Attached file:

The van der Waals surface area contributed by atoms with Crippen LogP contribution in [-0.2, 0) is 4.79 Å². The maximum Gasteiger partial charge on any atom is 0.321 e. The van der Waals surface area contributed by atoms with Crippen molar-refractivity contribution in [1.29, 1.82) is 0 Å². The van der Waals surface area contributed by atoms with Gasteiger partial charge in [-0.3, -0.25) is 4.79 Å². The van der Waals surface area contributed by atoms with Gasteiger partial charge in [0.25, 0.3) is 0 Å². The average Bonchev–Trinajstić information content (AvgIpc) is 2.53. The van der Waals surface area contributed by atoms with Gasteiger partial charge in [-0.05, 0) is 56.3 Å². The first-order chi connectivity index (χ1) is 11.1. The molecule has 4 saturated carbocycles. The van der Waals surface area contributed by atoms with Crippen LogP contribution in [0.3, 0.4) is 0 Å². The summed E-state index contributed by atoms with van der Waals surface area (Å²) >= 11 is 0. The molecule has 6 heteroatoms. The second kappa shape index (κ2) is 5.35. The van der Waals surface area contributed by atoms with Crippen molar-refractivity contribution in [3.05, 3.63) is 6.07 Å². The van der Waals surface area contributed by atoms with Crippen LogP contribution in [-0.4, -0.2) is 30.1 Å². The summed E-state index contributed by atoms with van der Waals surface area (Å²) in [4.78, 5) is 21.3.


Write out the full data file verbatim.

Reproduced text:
The van der Waals surface area contributed by atoms with Crippen LogP contribution in [-0.2, 0) is 4.79 Å². The maximum Gasteiger partial charge on any atom is 0.321 e. The van der Waals surface area contributed by atoms with Crippen molar-refractivity contribution in [1.29, 1.82) is 0 Å². The van der Waals surface area contributed by atoms with Gasteiger partial charge in [-0.3, -0.25) is 4.79 Å². The van der Waals surface area contributed by atoms with Gasteiger partial charge in [0.25, 0.3) is 0 Å². The average Bonchev–Trinajstić information content (AvgIpc) is 2.53. The van der Waals surface area contributed by atoms with Gasteiger partial charge in [-0.05, 0) is 56.3 Å². The first-order chi connectivity index (χ1) is 11.1. The molecule has 4 saturated carbocycles. The van der Waals surface area contributed by atoms with Crippen LogP contribution in [0.3, 0.4) is 0 Å². The summed E-state index contributed by atoms with van der Waals surface area (Å²) >= 11 is 0. The molecule has 6 heteroatoms. The second kappa shape index (κ2) is 5.35. The van der Waals surface area contributed by atoms with Crippen molar-refractivity contribution in [3.05, 3.63) is 6.07 Å². The van der Waals surface area contributed by atoms with Crippen LogP contribution in [-0.4, -0.2) is 30.1 Å². The summed E-state index contributed by atoms with van der Waals surface area (Å²) in [4.78, 5) is 21.3.